Home-Grown Terror: 91 Dead in Norway Attacks; Gunman Described As Anti-Muslim

July 23, 2011 - 7:56 AM

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Emergency workers search for bodies off the island of Utoya, on Saturday, July 23, 2011. A Norwegian dressed as a police officer gunned down at least 84 people at an island youth retreat before being arrested, police said Saturday. This followed an explosion in nearby Oslo that killed seven. (AP Photo/Matt Dunham)

OSLO, Norway - A Norwegian gunman disguised as a police officer beckoned his victims closer before shooting them one by one, claiming at least 84 lives, in a horrific killing spree on an idyllic island teeming with youths that has left this peaceful Nordic nation in mourning.

The island tragedy Friday unfolded hours after a massive explosion ripped through a high-rise building housing the prime minister's office, killing seven people in a scene some likened to the aftermath of 9/11.

The same man -- a blonde, blue eyed Norwegian with reported Christian fundamentalist, anti-Muslim views -- is suspected in both attacks. He has been preliminarily charged with acts of terrorism.

On the island of Utoya, panicked teens attending a Labour Party youth wing summer camp plunged into the water or played dead to avoid the assailant in the assault that may have lasted 30 minutes before a SWAT team arrived, police said.

Prime Minister Jens Stoltenberg said the twin attacks made Friday peacetime Norway's deadliest day.

"This is beyond comprehension. It's a nightmare. It's a nightmare for those who have been killed, for their mothers and fathers, family and friends," Stoltenberg told reporters Saturday. He said he would meet victims later in the day on Utoya.

The toll in both attacks reached 91 Saturday, and police said that could still rise as they search the waters around the island for more bodies. Acting Police Chief Roger Andresen said he did not how many people were still missing. The Oslo University hospital said it has so far received 11 wounded from the bombing and 16 people from the camp shooting.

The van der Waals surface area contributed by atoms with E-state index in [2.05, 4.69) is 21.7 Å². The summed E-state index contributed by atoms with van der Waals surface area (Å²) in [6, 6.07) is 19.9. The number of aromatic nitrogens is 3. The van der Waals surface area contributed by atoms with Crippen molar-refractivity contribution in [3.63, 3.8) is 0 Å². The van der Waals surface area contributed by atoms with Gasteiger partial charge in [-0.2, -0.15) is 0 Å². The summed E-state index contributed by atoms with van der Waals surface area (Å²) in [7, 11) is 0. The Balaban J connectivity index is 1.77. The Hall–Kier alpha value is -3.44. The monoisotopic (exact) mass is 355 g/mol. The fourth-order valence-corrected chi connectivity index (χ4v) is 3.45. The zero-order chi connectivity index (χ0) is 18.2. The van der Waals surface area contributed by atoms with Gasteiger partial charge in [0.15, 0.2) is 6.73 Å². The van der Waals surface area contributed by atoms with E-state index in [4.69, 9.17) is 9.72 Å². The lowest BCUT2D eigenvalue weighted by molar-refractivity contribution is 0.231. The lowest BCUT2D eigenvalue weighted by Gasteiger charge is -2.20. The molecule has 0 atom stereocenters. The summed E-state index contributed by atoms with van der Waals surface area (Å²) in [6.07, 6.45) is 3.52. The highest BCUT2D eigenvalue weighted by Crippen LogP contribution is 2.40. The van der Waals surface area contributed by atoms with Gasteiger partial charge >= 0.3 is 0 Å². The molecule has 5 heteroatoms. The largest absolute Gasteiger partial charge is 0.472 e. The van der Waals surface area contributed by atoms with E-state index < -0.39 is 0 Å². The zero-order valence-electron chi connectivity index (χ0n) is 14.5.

The carnage began Friday afternoon in Oslo, when a bomb rocked the heart of Norway. About two hours later, the shootings began at a retreat for ruling Labour Party's youth-wing, according to a police official. The official spoke on condition of anonymity because that information had not been officially released by Norway's police. The gunman used both automatic weapons and handguns, he said. It was not clear Saturday whether experts had succeeded in disarming a bomb that the official said had been left unexploded.

The blast in Oslo, Norway's capital and the city where the Nobel Peace Prize is awarded, left a square covered in twisted metal, shattered glass and documents expelled from surrounding buildings.

The dust-clogged scene after the blast reminded one visitor from New York of Sept. 11. People were "just covered in rubble," walking through "a fog of debris," said Ian Dutton, who was in a nearby hotel.

While survivors evacuated the buildings, including ones that house other government offices and Norway's leading newspaper, word came that someone had opened fire on an island about 20 miles (35 kilometers) northwest of Oslo.

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This Thursday, July 21, 2011 photo shows young people at the Labour Youth League summer camp on Utoya island, Norway, when Norwegian Foreign Minister Jonas Gahr Stoere made a visit. (AP Photo/Scanpix/Vegard Gratt)

Stoltenberg told reporters that he had spent many summers on Utoya -- "my childhood paradise that yesterday was transformed into hell."

A SWAT team that had been put on alert after the bombing was dispatched to the island once the shooting began. Police official Johan Fredriksen said that means they may have taken 30 minutes to reach the island.

Survivors described a scene there of terror. Several people fled into the water to escape the rampage, and police said they were still searching the lake for bodies.

A 15-year-old camper named Elise who was on Utoya said she heard gunshots, but then saw a police officer and thought she was safe. Then he started shooting people right before her eyes.

"I saw many dead people," said Elise, whose father, Vidar Myhre, didn't want her to disclose her last name. "He first shot people on the island. Afterward he started shooting people in the water."

Elise said she hid behind the same rock that the killer was standing on. "I could hear his breathing from the top of the rock," she said.